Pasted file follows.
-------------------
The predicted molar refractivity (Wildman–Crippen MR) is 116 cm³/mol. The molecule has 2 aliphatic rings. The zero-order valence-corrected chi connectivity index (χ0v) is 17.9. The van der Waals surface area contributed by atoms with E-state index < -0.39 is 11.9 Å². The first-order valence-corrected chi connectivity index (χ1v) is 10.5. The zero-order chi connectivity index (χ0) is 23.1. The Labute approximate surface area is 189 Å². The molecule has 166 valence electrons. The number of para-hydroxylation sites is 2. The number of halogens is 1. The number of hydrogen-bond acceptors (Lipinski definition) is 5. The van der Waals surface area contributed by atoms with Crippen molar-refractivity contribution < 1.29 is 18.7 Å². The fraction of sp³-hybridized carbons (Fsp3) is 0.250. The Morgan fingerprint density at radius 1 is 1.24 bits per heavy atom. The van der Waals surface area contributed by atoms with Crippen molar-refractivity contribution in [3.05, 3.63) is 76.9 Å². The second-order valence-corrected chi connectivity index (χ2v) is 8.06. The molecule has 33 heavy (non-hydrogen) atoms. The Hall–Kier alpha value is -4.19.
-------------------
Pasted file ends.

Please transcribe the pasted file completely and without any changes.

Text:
The predicted molar refractivity (Wildman–Crippen MR) is 116 cm³/mol. The molecule has 2 aliphatic rings. The zero-order valence-corrected chi connectivity index (χ0v) is 17.9. The van der Waals surface area contributed by atoms with E-state index < -0.39 is 11.9 Å². The first-order valence-corrected chi connectivity index (χ1v) is 10.5. The zero-order chi connectivity index (χ0) is 23.1. The Labute approximate surface area is 189 Å². The molecule has 166 valence electrons. The number of para-hydroxylation sites is 2. The number of halogens is 1. The number of hydrogen-bond acceptors (Lipinski definition) is 5. The van der Waals surface area contributed by atoms with Crippen molar-refractivity contribution < 1.29 is 18.7 Å². The fraction of sp³-hybridized carbons (Fsp3) is 0.250. The Morgan fingerprint density at radius 1 is 1.24 bits per heavy atom. The van der Waals surface area contributed by atoms with Crippen molar-refractivity contribution in [3.05, 3.63) is 76.9 Å². The second-order valence-corrected chi connectivity index (χ2v) is 8.06. The molecule has 33 heavy (non-hydrogen) atoms. The Hall–Kier alpha value is -4.19.